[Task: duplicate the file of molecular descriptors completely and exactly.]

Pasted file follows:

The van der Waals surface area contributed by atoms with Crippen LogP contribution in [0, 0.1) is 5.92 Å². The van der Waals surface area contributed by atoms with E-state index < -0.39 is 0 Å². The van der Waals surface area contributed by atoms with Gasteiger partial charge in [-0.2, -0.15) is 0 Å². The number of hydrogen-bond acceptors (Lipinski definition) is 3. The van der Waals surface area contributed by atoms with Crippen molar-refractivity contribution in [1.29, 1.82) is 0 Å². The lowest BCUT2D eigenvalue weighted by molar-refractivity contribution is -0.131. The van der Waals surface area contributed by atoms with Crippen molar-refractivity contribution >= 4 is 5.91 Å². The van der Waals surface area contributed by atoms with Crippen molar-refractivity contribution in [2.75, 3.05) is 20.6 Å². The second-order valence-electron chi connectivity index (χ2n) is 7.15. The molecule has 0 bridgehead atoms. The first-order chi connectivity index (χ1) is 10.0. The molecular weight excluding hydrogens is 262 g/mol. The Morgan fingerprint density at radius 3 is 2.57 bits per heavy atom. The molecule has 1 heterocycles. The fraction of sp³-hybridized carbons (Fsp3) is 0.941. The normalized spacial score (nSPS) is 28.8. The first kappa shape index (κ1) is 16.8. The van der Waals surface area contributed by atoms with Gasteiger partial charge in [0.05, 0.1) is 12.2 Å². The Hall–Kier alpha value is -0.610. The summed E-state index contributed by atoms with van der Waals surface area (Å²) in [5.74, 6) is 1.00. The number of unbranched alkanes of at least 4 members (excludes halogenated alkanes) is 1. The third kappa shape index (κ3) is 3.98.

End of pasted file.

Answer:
The van der Waals surface area contributed by atoms with Crippen LogP contribution in [0, 0.1) is 5.92 Å². The van der Waals surface area contributed by atoms with E-state index < -0.39 is 0 Å². The van der Waals surface area contributed by atoms with Gasteiger partial charge in [-0.2, -0.15) is 0 Å². The number of hydrogen-bond acceptors (Lipinski definition) is 3. The van der Waals surface area contributed by atoms with Crippen molar-refractivity contribution in [1.29, 1.82) is 0 Å². The lowest BCUT2D eigenvalue weighted by molar-refractivity contribution is -0.131. The van der Waals surface area contributed by atoms with Crippen molar-refractivity contribution >= 4 is 5.91 Å². The van der Waals surface area contributed by atoms with Crippen molar-refractivity contribution in [2.75, 3.05) is 20.6 Å². The second-order valence-electron chi connectivity index (χ2n) is 7.15. The molecule has 0 bridgehead atoms. The first-order chi connectivity index (χ1) is 10.0. The molecular weight excluding hydrogens is 262 g/mol. The Morgan fingerprint density at radius 3 is 2.57 bits per heavy atom. The molecule has 1 heterocycles. The fraction of sp³-hybridized carbons (Fsp3) is 0.941. The normalized spacial score (nSPS) is 28.8. The first kappa shape index (κ1) is 16.8. The van der Waals surface area contributed by atoms with Gasteiger partial charge in [0.05, 0.1) is 12.2 Å². The Hall–Kier alpha value is -0.610. The summed E-state index contributed by atoms with van der Waals surface area (Å²) in [5.74, 6) is 1.00. The number of unbranched alkanes of at least 4 members (excludes halogenated alkanes) is 1. The third kappa shape index (κ3) is 3.98.